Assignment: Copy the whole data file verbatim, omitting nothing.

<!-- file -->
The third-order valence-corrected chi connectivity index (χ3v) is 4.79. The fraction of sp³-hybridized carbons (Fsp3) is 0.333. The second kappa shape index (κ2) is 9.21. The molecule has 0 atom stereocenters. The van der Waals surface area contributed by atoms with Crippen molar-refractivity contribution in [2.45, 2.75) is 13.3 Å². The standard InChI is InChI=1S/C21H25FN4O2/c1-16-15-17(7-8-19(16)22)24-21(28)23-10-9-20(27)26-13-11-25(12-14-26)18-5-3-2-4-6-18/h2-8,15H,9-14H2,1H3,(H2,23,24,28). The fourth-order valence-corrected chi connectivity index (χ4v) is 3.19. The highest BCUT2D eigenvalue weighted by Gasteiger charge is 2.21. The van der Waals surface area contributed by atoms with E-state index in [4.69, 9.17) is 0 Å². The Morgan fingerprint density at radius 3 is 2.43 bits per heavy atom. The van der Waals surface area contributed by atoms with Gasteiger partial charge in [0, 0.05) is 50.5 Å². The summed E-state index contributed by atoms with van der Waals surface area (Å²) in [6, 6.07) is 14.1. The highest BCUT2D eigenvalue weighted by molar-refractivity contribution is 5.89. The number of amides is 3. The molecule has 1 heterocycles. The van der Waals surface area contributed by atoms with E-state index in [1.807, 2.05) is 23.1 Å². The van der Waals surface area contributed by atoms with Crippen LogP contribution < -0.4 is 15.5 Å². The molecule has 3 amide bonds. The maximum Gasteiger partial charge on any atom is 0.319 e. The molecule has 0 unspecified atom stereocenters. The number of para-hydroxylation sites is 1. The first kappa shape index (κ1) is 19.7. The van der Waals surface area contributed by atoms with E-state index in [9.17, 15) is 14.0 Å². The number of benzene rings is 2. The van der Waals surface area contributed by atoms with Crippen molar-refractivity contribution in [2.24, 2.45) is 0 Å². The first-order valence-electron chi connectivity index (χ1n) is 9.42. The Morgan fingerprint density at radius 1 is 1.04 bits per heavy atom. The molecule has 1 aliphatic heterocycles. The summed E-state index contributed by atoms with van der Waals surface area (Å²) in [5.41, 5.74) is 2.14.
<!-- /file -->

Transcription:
The third-order valence-corrected chi connectivity index (χ3v) is 4.79. The fraction of sp³-hybridized carbons (Fsp3) is 0.333. The second kappa shape index (κ2) is 9.21. The molecule has 0 atom stereocenters. The van der Waals surface area contributed by atoms with Crippen molar-refractivity contribution in [2.45, 2.75) is 13.3 Å². The standard InChI is InChI=1S/C21H25FN4O2/c1-16-15-17(7-8-19(16)22)24-21(28)23-10-9-20(27)26-13-11-25(12-14-26)18-5-3-2-4-6-18/h2-8,15H,9-14H2,1H3,(H2,23,24,28). The fourth-order valence-corrected chi connectivity index (χ4v) is 3.19. The highest BCUT2D eigenvalue weighted by Gasteiger charge is 2.21. The van der Waals surface area contributed by atoms with E-state index in [4.69, 9.17) is 0 Å². The Morgan fingerprint density at radius 3 is 2.43 bits per heavy atom. The van der Waals surface area contributed by atoms with Gasteiger partial charge in [0, 0.05) is 50.5 Å². The summed E-state index contributed by atoms with van der Waals surface area (Å²) in [6, 6.07) is 14.1. The highest BCUT2D eigenvalue weighted by molar-refractivity contribution is 5.89. The number of amides is 3. The molecule has 1 heterocycles. The van der Waals surface area contributed by atoms with E-state index in [1.807, 2.05) is 23.1 Å². The van der Waals surface area contributed by atoms with Crippen LogP contribution < -0.4 is 15.5 Å². The molecule has 3 amide bonds. The maximum Gasteiger partial charge on any atom is 0.319 e. The molecule has 0 unspecified atom stereocenters. The number of para-hydroxylation sites is 1. The first kappa shape index (κ1) is 19.7. The van der Waals surface area contributed by atoms with E-state index in [9.17, 15) is 14.0 Å². The number of benzene rings is 2. The van der Waals surface area contributed by atoms with Crippen molar-refractivity contribution in [2.24, 2.45) is 0 Å². The first-order valence-electron chi connectivity index (χ1n) is 9.42. The Morgan fingerprint density at radius 1 is 1.04 bits per heavy atom. The molecule has 1 aliphatic heterocycles. The summed E-state index contributed by atoms with van der Waals surface area (Å²) in [5.41, 5.74) is 2.14.